Anticipating a weather change
When I started writing today, the sun was shining. The temperature was almost 40 degrees. Snow and ice were melting. It felt like spring.
It was so nice I stopped working and took the dog for a walk. Sunny really enjoyed himself. When he found deer tracks crossing the ditch, he put his whole face into each hoof hole and took a deep whiff of deer scent. Sunny didn't understand how deep the snow was though and floundered in the drifted snow when he attempted to follow the tracks.
Bob was outside, too. He was loading a few bales of hay on a trailer. These were headed to another farm to feed steers.
Everyone was enjoying the mild weather but anticipating the change to come. We were in the center of a winter storm warning, with inches of snow predicted and wind to blow it around. At that moment, we were in the calm before the storm.
The weather forecasters were telling us to batten down the hatches for this one. Have plenty of food on hand — this always makes us smile because our larder is usually full, especially our freezer. We are always prepared for a weather change, or unexpected company.
Today, Bob took time to make sure his Massey Fergus tractor was fueled up. He even took it for a trial run, moving the snow that was close to the mailbox back so there was room for more.
Now it's beginning to snow lightly — kind of pretty. The trouble is that this dusting now covers patches of ice in our driveway. Walking out for the mail or going to the barn is now more treacherous. I'll have to walk carefully when I go outside.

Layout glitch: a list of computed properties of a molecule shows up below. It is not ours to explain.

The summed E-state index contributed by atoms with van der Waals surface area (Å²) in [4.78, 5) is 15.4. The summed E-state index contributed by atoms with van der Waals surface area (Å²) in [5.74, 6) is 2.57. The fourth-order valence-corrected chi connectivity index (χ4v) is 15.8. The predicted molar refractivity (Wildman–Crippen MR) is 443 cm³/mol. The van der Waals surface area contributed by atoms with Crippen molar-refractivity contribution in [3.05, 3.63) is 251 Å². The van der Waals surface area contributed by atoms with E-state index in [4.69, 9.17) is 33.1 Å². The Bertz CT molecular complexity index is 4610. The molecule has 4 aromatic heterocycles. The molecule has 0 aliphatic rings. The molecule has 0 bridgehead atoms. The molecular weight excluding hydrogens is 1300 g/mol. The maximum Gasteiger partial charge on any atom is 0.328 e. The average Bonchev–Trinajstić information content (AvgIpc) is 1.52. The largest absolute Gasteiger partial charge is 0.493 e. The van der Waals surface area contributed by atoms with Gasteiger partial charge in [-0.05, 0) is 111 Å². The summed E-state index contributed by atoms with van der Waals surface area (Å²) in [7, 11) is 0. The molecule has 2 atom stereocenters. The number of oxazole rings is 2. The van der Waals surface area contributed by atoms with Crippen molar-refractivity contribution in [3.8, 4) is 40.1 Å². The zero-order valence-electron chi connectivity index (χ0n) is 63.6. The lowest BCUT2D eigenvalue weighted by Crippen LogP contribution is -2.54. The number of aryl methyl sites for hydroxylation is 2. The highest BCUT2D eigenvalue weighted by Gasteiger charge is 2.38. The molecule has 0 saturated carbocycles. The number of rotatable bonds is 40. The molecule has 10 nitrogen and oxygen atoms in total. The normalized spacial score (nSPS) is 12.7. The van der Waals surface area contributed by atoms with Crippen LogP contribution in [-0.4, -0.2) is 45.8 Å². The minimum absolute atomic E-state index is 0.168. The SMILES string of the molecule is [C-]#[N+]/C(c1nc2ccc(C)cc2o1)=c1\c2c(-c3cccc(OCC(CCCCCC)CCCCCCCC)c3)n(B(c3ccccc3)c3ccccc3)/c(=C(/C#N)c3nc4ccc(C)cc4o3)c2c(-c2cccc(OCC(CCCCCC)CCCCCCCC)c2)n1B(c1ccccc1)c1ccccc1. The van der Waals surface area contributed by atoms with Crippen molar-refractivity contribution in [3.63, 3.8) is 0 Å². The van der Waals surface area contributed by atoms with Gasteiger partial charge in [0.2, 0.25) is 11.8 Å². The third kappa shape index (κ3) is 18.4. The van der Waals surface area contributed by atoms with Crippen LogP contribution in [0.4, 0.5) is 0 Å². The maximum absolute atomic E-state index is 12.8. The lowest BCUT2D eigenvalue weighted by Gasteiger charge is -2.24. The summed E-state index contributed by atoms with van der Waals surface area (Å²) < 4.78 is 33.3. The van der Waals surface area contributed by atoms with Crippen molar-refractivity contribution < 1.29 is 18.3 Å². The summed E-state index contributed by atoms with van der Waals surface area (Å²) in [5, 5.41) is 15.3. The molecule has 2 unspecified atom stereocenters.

Good thing the dog had his walk. Sunny never understands why I refuse to take him outside during a storm. The weather is never too bad for him, except maybe when it's below zero, and then his feet get cold fast. Even the dog doesn't want to stay out then.
While anticipating the additional white stuff, I found that I was nervously pacing around the house. No use wasting all that pent-up energy. I had to do something.
Usually when in this kind of mood in the winter I cook. Since we're trying to eat healthy, I wasn't about to bake a cake or cookies. That's when I remembered we were out of apple butter. With dried fruit, cranberry juice and spices, I set about making another batch.
Soon our kitchen smelled like Christmas with the addition of cinnamon, allspice and cloves. The hours of slow-cooking and stirring distracted me enough to forget about the approaching storm.
Later, I'll be making chicken soup, the kind where I raid the cupboard for ingredients. No recipes involved.
Once the only veggies I found for my soup was a bag of frozen oriental vegetables. I was trying to add some zing to that pot of soup and discovered I had ground ginger in the fridge. A spoonful of that changed my pot of chicken soup into something out of the ordinary and very tasty.
I stopped typing for a moment to check the weather radar on the Internet. The blustery weather is almost here.
Bob and I are inside, which is where we'll stay until the storm has passed. Pushing the mounds of the white stuff with the tractor and loader will wait until the snow stops moving. 'There's no hurry,' said Bob. 'Spring is coming, and it will all melt then.'
We don't have livestock anymore. My husband will be digging us out as he has always done. There just isn't so much of a hurry as it used to be when the cows needed tending.
Hope you were able to spend some quality time indoors where you are safe and warm during the bad weather. I'll be reading a book, while Bob will be doing bookwork. Each of us will be contemplating spring. Now that thought puts a smile pn my face.
Susan Manzke, Sunnybook Farm, N8646 Miller Rd, Seymour, WI 54165; Sunnybook@aol.com; www.SusanManzke.net